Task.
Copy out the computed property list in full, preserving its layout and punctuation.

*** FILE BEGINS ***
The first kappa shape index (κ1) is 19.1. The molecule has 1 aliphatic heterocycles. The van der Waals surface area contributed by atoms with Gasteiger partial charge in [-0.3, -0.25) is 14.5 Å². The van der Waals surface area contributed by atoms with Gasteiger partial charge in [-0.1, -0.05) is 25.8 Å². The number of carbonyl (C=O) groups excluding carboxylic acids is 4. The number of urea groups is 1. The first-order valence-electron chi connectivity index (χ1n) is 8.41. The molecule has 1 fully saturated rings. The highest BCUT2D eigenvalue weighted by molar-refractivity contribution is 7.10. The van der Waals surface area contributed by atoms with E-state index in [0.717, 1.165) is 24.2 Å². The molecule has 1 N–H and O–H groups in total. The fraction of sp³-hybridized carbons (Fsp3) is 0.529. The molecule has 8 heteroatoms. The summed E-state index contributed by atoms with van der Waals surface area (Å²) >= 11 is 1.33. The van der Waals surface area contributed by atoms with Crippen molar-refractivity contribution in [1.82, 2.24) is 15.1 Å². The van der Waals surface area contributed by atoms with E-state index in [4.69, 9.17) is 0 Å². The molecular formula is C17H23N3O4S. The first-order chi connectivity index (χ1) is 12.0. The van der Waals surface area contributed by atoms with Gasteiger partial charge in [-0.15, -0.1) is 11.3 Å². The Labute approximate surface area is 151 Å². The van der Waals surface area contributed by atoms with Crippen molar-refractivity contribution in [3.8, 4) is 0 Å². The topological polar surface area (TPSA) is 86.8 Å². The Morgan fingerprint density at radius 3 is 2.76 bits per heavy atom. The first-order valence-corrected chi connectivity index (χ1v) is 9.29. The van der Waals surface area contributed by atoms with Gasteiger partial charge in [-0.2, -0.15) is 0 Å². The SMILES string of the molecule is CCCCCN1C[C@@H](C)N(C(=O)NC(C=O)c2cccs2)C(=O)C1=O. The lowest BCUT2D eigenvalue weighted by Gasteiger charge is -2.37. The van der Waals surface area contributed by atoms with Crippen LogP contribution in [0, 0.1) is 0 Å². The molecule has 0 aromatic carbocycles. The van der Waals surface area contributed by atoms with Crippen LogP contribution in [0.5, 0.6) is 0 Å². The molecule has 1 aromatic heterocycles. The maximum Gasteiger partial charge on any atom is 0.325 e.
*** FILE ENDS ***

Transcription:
The first kappa shape index (κ1) is 19.1. The molecule has 1 aliphatic heterocycles. The van der Waals surface area contributed by atoms with Gasteiger partial charge in [-0.3, -0.25) is 14.5 Å². The van der Waals surface area contributed by atoms with Gasteiger partial charge in [-0.1, -0.05) is 25.8 Å². The number of carbonyl (C=O) groups excluding carboxylic acids is 4. The number of urea groups is 1. The first-order valence-electron chi connectivity index (χ1n) is 8.41. The molecule has 1 fully saturated rings. The highest BCUT2D eigenvalue weighted by molar-refractivity contribution is 7.10. The van der Waals surface area contributed by atoms with E-state index in [0.717, 1.165) is 24.2 Å². The molecule has 1 N–H and O–H groups in total. The fraction of sp³-hybridized carbons (Fsp3) is 0.529. The molecule has 8 heteroatoms. The summed E-state index contributed by atoms with van der Waals surface area (Å²) >= 11 is 1.33. The van der Waals surface area contributed by atoms with Crippen molar-refractivity contribution in [1.82, 2.24) is 15.1 Å². The van der Waals surface area contributed by atoms with E-state index in [4.69, 9.17) is 0 Å². The molecular formula is C17H23N3O4S. The first-order chi connectivity index (χ1) is 12.0. The van der Waals surface area contributed by atoms with Gasteiger partial charge in [-0.15, -0.1) is 11.3 Å². The Labute approximate surface area is 151 Å². The van der Waals surface area contributed by atoms with Crippen molar-refractivity contribution in [3.8, 4) is 0 Å². The topological polar surface area (TPSA) is 86.8 Å². The Morgan fingerprint density at radius 3 is 2.76 bits per heavy atom. The first-order valence-corrected chi connectivity index (χ1v) is 9.29. The van der Waals surface area contributed by atoms with Gasteiger partial charge in [-0.2, -0.15) is 0 Å². The SMILES string of the molecule is CCCCCN1C[C@@H](C)N(C(=O)NC(C=O)c2cccs2)C(=O)C1=O. The lowest BCUT2D eigenvalue weighted by Gasteiger charge is -2.37. The van der Waals surface area contributed by atoms with Crippen LogP contribution in [0, 0.1) is 0 Å². The molecule has 0 aromatic carbocycles. The van der Waals surface area contributed by atoms with Crippen LogP contribution in [0.5, 0.6) is 0 Å². The molecule has 1 aromatic heterocycles. The maximum Gasteiger partial charge on any atom is 0.325 e.